A few weeks ago I was engaged in a particularly enthusiastic weeding session, uprooting metres and metres of a particularly obstinate and vigorous weed which has been the bane of my garden for the last year and more. Removing a bushel of it from near the back wall of my house, I noticed a small brown Mantis scrambling frantically up the weatherboard cladding. Mantises – Praying Mantises, to give them their more familiar colloquial name – have long been a subject of particular fascination to me: I find myself simultaneously enthralled by, and slightly wary of, them. On a practical level I have, for as long as I can remember, been cautious of those ferocious spines on their front limbs, the means by which they catch and hold their prey. I’ve never actually felt the touch of those spines, but I’ve always been afraid to: though I can no longer remember the details, some warning given to me at an impressionable age has instilled in me a morbid fear of the slightest pinch of a Mantis’s forelegs. Perhaps I’m mistaken, and the claws of a moderately-sized Mantis could not in fact puncture human skin, or if they could would be of no more consequence than the bite of an ant or the sting of a bee: painful, but ultimately tolerable. Perhaps I ought, the next time I see a Mantis, to offer it my finger, to provoke it to anger. But I won’t. I’m afraid to.
The other fear presented by a Mantis is more abstract: although the Mantis does not pose any mortal threat to me, I can’t help imagining myself into a position in which it does. Is there any animal more terrifying than a Mantis? Expertly camouflaged; able to strike with unexpected speed. Yet even such a visceral terror is not the most distressing aspect of a Mantis: worst of all is the fact that all of this danger, real or perceived, is packaged in a form which is so dishearteningly alien to our own. A Mantis looks like a creature from another world – more so than any other insect I can think of.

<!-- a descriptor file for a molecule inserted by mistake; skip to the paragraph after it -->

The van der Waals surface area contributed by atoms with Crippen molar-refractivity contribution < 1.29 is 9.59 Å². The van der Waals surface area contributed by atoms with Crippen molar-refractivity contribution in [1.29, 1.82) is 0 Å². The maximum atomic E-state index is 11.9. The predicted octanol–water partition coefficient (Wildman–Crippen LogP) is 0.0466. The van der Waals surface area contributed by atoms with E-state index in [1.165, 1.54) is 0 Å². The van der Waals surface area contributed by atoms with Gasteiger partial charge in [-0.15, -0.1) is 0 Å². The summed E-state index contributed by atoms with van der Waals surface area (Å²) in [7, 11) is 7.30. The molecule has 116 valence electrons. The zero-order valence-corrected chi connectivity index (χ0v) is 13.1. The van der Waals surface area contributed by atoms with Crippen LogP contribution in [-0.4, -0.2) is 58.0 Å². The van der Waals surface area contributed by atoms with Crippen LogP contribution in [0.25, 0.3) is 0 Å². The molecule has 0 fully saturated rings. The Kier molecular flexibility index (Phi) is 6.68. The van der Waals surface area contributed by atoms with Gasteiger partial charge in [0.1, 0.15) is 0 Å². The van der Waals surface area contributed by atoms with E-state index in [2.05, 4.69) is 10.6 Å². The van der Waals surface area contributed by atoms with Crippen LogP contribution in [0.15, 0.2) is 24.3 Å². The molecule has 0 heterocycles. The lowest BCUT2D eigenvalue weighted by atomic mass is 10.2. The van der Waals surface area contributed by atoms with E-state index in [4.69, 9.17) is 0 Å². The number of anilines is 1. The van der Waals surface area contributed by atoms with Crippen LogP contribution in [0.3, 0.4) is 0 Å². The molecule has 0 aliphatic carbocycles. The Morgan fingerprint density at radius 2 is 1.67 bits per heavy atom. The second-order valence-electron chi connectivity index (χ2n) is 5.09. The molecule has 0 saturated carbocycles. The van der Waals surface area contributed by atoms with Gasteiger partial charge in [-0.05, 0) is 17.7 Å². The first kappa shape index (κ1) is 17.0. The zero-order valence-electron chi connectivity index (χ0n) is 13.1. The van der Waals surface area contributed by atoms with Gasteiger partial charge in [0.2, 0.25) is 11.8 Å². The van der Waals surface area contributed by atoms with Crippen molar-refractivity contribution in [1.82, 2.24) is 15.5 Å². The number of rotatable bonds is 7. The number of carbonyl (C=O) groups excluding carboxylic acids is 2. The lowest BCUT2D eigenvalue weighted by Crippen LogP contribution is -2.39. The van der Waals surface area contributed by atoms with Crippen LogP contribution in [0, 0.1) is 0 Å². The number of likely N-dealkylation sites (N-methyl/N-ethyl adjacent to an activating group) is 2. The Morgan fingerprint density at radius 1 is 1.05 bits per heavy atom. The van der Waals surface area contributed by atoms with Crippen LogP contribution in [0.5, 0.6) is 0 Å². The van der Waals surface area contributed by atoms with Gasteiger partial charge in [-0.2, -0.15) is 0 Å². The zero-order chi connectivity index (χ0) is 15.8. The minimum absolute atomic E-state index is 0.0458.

But I find Mantises irresistibly fascinating, too – perhaps, in part, because of the slight unease the stir within me. Or perhaps it’s the reverse of those fears, the other side of the coin, which provides such fascination: if a creature is alien, so too is it exotic; if an animal is dangerous, so too is it exciting. Whatever the reason, whenever I see a Mantis I find myself gasping in exhilaration, even as I find myself imagining the terror of all the insects in its vicinity.
Let us not forget, though, which animal in this encounter is in the greatest danger. When I disturbed the small brown Mantis a few weeks ago, tearing out of the soil the plant which had been its cover, its desperate movements indicated an animal in fear for its life. Call it base instinct, call it acute awareness, it doesn’t matter: this great terror of the insect kingdom was in panic because of me.
All at once all of my latent fears about invertebrates suddenly seemed absurd. Granted, some invertebrates can be a danger – I’m in no hurry to get bitten by a Funnel-web Spider (Atracinae) – but to live every day afraid of them is surely an over-reaction. An insect or a spider in the course of its ordinary daily life no more wants to bite or sting a human, than any of us want to inflict an unprovoked attack upon one of our fellows. We humans somehow manage to see ourselves as uniquely vulnerable within the animal kingdom – perhaps because we try so hard to isolate ourselves from it – but I hope it only takes a moment’s thought to realise just how ridiculous this is. To say that we have nothing to fear from other animals is obviously incorrect – but to say that those fears are grossly overstated, and are too often the cause of our unnecessary violence towards other animals, I hope will not seem too far-fetched.
Image by Harry Saddler